Know enough Spanish to communicate with your driver, who will be very unlikely to speak English.
Watch out for scams. Check the state of the pesos you are giving the driver. Make sure that you note the denominations and that they are not torn. Verbally tell the driver what you are giving him, and that what you are giving him is intact. Some driver scams involve trying to hand you back a torn note, claiming that it is the one you just gave him. And you'll exchange it and then realize later it is counterfeit.
Ride-hailing apps may not yet be as ubiquitous in Mexico as they are in the U.S. and Canada, but in larger markets and touristy areas, app rides are pretty prevalent. You will find that there are some differences, in that you have a different choice of app ride platforms to choose from than you are probably used to. The most popular in Mexico are Uber, DiDi, and inDrive. Each of them has an app for iOS and Android, and you can download them from the App Stores in your home country. I will cover them in order, leaving my favorite for last 🙂.
If you do use a ride-hailing app, make sure that you practice the same safety protocols you would employ anywhere you take them: check that the driver and car that the app says you'll get matches with the driver and car that arrives to pick you up.
And, of course, there is a special note about Mexico City 2. Of course.
If you’re familiar and comfortable with Uber, you'll be glad to know that you can find them in many cities in Mexico. Uber is a good option because it is statistically pretty safe, and there is no cash transaction involved. You can find a list of cities that Uber operates in around the world here. Although it is available in many Mexican cities, there are often not enough Uber drivers around to keep up with demand, especially in smaller markets. So you'll need to be patient, or have a back up plan. To wit:
You may not have heard of the ride-hailing app DiDi, because it does not operate in the U.S. or Canada. But it is popular in Mexico, and in some areas it is more likely that you will find a DiDi driver than an Uber driver. One of the notable differences between DiDi and Uber is that DiDi allows you to pay in cash, as well as adding a payment option such as a credit card if you prefer cashless rides.
While inDrive is huge in many parts of the world, it is less known in the U.S. and Canada, where it is only available in a very small number of markets. Nevertheless, inDrive is the fastest growing of any ride-hailing platforms. inDrive's ride-hailing mechanism is quite different from that of DiDi and Uber: with inDrive, you bid for a ride. Basically, you specify your point of pickup and your destination, and then you state how much you are willing to pay for that trip. If you bid a high price, you are likely to get a response from a driver immediately. If you bid a low price, it may take a while to get a response. Or you may never get one. If you aren't getting a response, you can increase your bid price.
More than one driver can accept your bid price. Selecting which driver you want is your choice. inDrive gives the passenger and the driver a lot more control. And inDrive takes a considerably smaller percentage of the fare than either DiDi or Uber: inDrive takes about 7% to 9%; DiDi takes 20% and Uber takes a little over 25%. As I touched on briefly in my Tulum Times article about how to be a responsible tourist here, inDrive is the best option (except in Mexico City, see below) because it gives the driver not only more control, but a bigger share of the ride's cost. It's more fun too (sure, you can make an argument that I have a low bar for fun).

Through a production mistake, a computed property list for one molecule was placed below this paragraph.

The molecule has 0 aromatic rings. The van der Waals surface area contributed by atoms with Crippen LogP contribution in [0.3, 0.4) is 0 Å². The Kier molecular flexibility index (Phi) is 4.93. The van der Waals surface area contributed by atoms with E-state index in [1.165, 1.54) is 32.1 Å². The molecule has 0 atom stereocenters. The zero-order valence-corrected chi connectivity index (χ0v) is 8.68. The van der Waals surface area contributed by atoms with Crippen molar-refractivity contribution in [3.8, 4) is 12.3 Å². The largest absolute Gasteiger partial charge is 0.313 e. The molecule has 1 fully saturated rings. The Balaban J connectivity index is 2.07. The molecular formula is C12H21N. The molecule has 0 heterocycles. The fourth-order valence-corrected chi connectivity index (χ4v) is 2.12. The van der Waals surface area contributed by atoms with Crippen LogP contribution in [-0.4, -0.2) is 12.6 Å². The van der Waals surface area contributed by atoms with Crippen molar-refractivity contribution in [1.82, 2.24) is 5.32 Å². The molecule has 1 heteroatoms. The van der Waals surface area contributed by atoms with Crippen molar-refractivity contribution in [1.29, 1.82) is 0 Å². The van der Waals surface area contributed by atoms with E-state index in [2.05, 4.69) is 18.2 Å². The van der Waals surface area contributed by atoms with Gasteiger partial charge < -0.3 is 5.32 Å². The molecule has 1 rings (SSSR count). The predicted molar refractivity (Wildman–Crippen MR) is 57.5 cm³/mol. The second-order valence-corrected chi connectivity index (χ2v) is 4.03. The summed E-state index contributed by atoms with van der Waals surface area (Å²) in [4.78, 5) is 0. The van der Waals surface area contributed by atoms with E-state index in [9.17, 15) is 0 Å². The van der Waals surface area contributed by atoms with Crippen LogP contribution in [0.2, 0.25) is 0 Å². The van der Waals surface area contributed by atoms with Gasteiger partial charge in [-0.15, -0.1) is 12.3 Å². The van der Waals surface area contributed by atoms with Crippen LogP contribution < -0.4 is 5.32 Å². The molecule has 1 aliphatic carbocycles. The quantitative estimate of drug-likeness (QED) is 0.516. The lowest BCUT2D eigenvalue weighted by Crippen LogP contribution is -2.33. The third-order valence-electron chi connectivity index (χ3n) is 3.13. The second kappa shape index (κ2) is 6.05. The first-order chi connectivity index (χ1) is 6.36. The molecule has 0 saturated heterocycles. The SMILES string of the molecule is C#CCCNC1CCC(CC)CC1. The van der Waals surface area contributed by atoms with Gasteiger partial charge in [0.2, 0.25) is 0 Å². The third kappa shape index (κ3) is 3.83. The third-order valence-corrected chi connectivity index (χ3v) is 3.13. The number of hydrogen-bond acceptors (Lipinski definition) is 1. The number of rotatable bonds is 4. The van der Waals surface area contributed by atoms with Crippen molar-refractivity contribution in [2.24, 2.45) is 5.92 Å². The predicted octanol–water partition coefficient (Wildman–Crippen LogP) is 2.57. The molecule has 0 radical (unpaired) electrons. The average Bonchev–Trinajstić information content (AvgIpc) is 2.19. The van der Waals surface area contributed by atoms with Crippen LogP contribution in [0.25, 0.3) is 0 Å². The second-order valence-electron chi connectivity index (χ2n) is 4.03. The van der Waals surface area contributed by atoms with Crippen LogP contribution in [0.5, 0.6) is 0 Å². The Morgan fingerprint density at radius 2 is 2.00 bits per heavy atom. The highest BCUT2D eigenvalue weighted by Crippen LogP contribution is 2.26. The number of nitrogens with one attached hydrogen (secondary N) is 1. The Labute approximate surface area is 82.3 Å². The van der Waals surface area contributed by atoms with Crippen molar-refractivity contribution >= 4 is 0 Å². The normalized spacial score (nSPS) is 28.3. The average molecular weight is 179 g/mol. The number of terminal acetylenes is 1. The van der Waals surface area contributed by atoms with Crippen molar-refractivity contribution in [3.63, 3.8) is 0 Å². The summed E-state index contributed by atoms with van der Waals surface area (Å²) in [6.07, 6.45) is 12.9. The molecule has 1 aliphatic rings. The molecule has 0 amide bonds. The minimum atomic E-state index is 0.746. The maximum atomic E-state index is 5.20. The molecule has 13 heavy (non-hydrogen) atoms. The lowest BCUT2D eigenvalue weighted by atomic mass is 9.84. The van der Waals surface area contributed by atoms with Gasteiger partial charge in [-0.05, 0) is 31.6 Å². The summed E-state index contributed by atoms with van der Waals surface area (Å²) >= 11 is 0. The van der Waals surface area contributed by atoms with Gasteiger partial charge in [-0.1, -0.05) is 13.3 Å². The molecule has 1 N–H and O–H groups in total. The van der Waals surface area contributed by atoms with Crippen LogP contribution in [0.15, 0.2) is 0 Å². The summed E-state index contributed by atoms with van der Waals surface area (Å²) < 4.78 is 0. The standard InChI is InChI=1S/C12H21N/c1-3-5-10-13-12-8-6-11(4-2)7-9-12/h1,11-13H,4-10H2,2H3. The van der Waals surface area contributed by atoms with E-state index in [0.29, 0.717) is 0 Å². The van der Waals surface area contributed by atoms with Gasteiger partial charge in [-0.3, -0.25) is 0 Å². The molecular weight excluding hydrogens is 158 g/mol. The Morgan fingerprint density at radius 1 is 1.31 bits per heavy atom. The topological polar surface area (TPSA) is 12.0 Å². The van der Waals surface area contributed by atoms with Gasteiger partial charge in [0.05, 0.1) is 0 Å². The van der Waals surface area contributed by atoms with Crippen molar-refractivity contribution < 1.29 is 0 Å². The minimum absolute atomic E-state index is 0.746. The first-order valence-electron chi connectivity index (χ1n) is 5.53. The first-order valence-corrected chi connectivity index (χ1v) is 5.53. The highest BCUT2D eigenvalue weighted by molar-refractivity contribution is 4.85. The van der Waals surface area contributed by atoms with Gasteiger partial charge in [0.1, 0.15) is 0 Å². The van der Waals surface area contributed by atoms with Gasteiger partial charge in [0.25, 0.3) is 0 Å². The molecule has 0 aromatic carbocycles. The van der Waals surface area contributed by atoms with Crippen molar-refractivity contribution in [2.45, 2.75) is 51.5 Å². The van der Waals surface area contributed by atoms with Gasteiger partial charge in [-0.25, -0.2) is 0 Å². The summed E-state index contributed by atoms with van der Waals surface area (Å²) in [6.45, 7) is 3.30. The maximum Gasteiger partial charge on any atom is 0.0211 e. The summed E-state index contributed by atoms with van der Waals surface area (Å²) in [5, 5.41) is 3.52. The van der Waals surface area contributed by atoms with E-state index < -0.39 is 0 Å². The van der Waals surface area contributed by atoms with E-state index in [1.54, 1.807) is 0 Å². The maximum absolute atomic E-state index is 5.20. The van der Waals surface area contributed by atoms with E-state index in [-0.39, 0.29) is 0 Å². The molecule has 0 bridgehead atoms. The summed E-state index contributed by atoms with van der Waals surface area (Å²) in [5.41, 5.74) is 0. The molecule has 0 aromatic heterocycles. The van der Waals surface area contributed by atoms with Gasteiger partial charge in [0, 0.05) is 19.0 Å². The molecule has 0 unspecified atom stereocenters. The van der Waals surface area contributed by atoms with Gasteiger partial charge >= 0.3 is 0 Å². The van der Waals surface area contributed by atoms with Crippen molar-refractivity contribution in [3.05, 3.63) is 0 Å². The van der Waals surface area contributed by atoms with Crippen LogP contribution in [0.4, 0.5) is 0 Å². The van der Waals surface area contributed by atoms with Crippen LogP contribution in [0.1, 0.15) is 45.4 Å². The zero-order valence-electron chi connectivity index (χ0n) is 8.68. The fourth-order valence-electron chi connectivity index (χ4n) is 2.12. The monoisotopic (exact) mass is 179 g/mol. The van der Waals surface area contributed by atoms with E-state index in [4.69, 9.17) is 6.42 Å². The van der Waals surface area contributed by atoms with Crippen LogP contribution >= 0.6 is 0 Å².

The one drawback to inDrive is that you will likely need to pay your driver directly, in cash. Although inDrive in Mexico offers a cashless option, it is through Banco de México's CoDi payments platform, which, unless you live in Mexico, you probably don't have.
Mexico City (again)
One final note on ride hailing in Mexico City: prefer Uber and DiDi over taxis and inDrive. Uber and DiDi are just a lot safer, and the risk of you being scammed decreases significantly since you don't have to deal with a cash transaction.
Other Local Transportation
I feel like I should at least mention that local buses and colectivos are even more economical options for getting around town. But there is a steeper learning curve with these: Where are the stops? What bus do you get on to get where you are going? Where do you transfer? What is the fare? The answers to all of these questions are specific to an individual city or town. If you are going to be in Mexico for a while, start asking around about bus stops and how to figure out which bus is going where. You'll get the hang of it soon enough, it is pretty easy. Buses are a great alternative to private rides, and I encourage you to familiarize yourself with the bus system in the places you'll be visiting or living.
One thing that is pretty universal about buses in Mexico: the first few rows of seats are reserved for the elderly and pregnant people. If the bus is full, it is basic courtesy to give up your seat to an elderly or a pregnant person (standing room only is very common on buses in Mexico).
OK, well - I hope this helps you get where you're going. And if you know someone else who will be traveling to Mexico, show them what a great friend you are by sharing this article with them. They'll appreciate it! Or maybe they'll ignore it. Either way, it’s free!
In Mexico, you may be held by local police if you are in an accident that results in injury to another party, and you may remain in custody until the police identify who was at fault in the accident and compensation arrangements are made. ↩︎
I certainly don't intend to make it sound like Mexico City is some dystopian hellscape, and that you should scratch it off your list of places to visit or get your head examined. Mexico City is wonderful. It's amazing. It's enormous. And just like any big city, it comes with its own special safety considerations. Just like the safety considerations for New York are different from those of Madison, Wisconsin. ↩︎